Markets hobbled by low volatility

Yesterday’s low volume, narrow range seems destined to be repeated. 

London city
Source: Bloomberg

The FTSE 100 is down 30 points despite yet another positive finish in the US, and with economic and corporate data fairly thin on the ground, traders have been forced to rummage around down the back of the proverbial sofa in a bid to enliven markets that have evidently entered a pre-World Cup summer lull. So far, they haven’t come up with very much, but at least Europe is trading marginally higher after the holiday yesterday, so there is some bullishness still left. The horizon seems clear of both positive and negative signs, but there is a sense that things are becoming a little too quiet. 

News of the first current accounts for Tesco Bank have done little to hold the share price up this morning. Having seen fresh ventures for the UK titan in China and the US turn rapidly sour, investors can be forgiven for being more than a little sceptical. At this point, they would rather see herculean efforts to bring UK customers back into the core supermarket business rather than dispersing activity in other areas.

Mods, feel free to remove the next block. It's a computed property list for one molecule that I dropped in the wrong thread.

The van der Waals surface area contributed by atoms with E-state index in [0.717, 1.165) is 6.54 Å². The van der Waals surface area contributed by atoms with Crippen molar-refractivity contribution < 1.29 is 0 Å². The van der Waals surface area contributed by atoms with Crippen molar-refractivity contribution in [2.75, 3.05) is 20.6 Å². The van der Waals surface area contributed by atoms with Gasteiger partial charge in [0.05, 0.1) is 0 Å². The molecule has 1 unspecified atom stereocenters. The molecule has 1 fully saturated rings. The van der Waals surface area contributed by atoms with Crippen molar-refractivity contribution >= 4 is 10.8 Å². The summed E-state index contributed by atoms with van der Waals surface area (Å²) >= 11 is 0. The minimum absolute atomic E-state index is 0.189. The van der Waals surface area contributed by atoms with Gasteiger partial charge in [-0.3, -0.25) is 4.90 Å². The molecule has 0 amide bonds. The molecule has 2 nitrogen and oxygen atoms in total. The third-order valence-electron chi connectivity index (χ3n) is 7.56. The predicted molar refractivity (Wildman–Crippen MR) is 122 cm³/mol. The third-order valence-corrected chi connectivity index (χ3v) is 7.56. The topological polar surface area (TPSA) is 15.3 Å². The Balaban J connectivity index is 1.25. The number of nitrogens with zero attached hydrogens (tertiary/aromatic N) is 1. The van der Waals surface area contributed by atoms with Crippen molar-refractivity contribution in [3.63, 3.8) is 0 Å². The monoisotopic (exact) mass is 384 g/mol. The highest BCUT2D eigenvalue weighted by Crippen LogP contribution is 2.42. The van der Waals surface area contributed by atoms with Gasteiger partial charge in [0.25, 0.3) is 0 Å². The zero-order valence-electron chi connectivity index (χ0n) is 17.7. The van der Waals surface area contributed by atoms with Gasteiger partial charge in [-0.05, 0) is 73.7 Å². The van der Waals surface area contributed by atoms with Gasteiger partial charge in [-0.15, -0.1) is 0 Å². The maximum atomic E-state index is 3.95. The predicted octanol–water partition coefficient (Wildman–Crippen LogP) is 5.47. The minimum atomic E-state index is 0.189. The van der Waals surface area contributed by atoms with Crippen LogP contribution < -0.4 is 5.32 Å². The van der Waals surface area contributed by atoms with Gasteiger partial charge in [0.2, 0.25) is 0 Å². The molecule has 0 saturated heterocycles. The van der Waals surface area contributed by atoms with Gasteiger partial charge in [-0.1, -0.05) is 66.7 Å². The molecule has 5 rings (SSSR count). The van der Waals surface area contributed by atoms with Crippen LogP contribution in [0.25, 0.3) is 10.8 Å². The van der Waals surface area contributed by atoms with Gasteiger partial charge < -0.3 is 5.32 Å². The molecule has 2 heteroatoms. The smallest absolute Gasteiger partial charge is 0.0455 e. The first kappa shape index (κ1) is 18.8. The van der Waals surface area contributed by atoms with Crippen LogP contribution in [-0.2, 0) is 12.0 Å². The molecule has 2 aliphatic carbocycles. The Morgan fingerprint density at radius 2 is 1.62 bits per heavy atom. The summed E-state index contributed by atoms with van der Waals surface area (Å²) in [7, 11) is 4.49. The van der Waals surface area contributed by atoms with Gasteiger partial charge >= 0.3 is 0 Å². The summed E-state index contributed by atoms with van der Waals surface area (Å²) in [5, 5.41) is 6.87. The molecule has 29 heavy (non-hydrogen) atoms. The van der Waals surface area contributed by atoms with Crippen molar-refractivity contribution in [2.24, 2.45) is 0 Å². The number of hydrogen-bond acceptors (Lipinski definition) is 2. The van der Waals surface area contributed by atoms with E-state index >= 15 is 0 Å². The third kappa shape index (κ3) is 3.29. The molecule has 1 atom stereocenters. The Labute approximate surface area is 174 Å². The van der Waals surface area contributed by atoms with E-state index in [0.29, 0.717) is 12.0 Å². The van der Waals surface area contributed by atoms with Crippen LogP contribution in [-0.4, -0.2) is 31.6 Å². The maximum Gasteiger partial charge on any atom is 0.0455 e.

Compared to their performance over the past week US futures look positively weak, but there is no sign yet that traders are displeased with the progression of new record highs. There is still room for some edging back as profits are booked, but even then this should only see us drop back towards the Friday pre-NFP levels. Low volatility is flashing amber for traders, while the lack of a major correction will mean that nervousness will be rising over the summer, even if volume isn’t. Ahead of the open, we expect the Dow Jones to start 20 points lower at 16,923.

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